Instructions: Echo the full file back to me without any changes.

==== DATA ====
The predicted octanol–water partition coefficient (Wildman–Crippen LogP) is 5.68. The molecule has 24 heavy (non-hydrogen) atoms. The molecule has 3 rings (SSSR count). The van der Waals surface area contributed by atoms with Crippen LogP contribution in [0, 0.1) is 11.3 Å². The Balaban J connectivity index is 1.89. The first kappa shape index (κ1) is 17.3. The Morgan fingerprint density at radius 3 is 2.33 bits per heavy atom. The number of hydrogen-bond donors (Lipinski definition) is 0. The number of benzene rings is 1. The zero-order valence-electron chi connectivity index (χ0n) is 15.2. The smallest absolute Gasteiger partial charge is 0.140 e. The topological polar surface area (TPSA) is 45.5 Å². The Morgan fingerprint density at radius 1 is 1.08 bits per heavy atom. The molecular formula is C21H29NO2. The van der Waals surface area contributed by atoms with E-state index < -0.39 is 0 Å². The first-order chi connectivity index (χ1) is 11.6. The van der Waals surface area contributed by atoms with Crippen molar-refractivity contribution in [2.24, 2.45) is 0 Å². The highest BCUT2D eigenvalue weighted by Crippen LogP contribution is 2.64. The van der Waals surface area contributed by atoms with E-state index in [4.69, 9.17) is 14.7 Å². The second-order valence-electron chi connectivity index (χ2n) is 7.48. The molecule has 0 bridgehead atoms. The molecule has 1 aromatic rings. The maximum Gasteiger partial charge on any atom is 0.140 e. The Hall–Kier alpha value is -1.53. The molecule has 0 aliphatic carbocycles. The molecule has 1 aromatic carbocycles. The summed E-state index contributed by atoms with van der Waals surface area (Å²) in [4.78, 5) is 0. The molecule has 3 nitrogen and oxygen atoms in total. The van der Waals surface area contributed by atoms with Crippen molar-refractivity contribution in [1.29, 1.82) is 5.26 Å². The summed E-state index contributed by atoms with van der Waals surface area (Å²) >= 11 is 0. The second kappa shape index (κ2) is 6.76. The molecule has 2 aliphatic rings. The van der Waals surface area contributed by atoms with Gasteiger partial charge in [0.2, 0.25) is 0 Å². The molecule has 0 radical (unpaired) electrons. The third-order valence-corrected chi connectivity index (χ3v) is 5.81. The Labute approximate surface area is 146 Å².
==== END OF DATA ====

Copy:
The predicted octanol–water partition coefficient (Wildman–Crippen LogP) is 5.68. The molecule has 24 heavy (non-hydrogen) atoms. The molecule has 3 rings (SSSR count). The van der Waals surface area contributed by atoms with Crippen LogP contribution in [0, 0.1) is 11.3 Å². The Balaban J connectivity index is 1.89. The first kappa shape index (κ1) is 17.3. The Morgan fingerprint density at radius 3 is 2.33 bits per heavy atom. The number of hydrogen-bond donors (Lipinski definition) is 0. The number of benzene rings is 1. The zero-order valence-electron chi connectivity index (χ0n) is 15.2. The smallest absolute Gasteiger partial charge is 0.140 e. The topological polar surface area (TPSA) is 45.5 Å². The Morgan fingerprint density at radius 1 is 1.08 bits per heavy atom. The molecular formula is C21H29NO2. The van der Waals surface area contributed by atoms with E-state index < -0.39 is 0 Å². The first-order chi connectivity index (χ1) is 11.6. The van der Waals surface area contributed by atoms with Crippen molar-refractivity contribution in [2.24, 2.45) is 0 Å². The highest BCUT2D eigenvalue weighted by Crippen LogP contribution is 2.64. The van der Waals surface area contributed by atoms with E-state index in [4.69, 9.17) is 14.7 Å². The second-order valence-electron chi connectivity index (χ2n) is 7.48. The molecule has 0 bridgehead atoms. The molecule has 1 aromatic rings. The maximum Gasteiger partial charge on any atom is 0.140 e. The Hall–Kier alpha value is -1.53. The molecule has 0 aliphatic carbocycles. The molecule has 1 aromatic carbocycles. The summed E-state index contributed by atoms with van der Waals surface area (Å²) in [4.78, 5) is 0. The molecule has 3 nitrogen and oxygen atoms in total. The van der Waals surface area contributed by atoms with Crippen molar-refractivity contribution in [1.29, 1.82) is 5.26 Å². The summed E-state index contributed by atoms with van der Waals surface area (Å²) >= 11 is 0. The second kappa shape index (κ2) is 6.76. The molecule has 2 aliphatic rings. The van der Waals surface area contributed by atoms with Gasteiger partial charge in [0.2, 0.25) is 0 Å². The molecule has 0 radical (unpaired) electrons. The third-order valence-corrected chi connectivity index (χ3v) is 5.81. The Labute approximate surface area is 146 Å².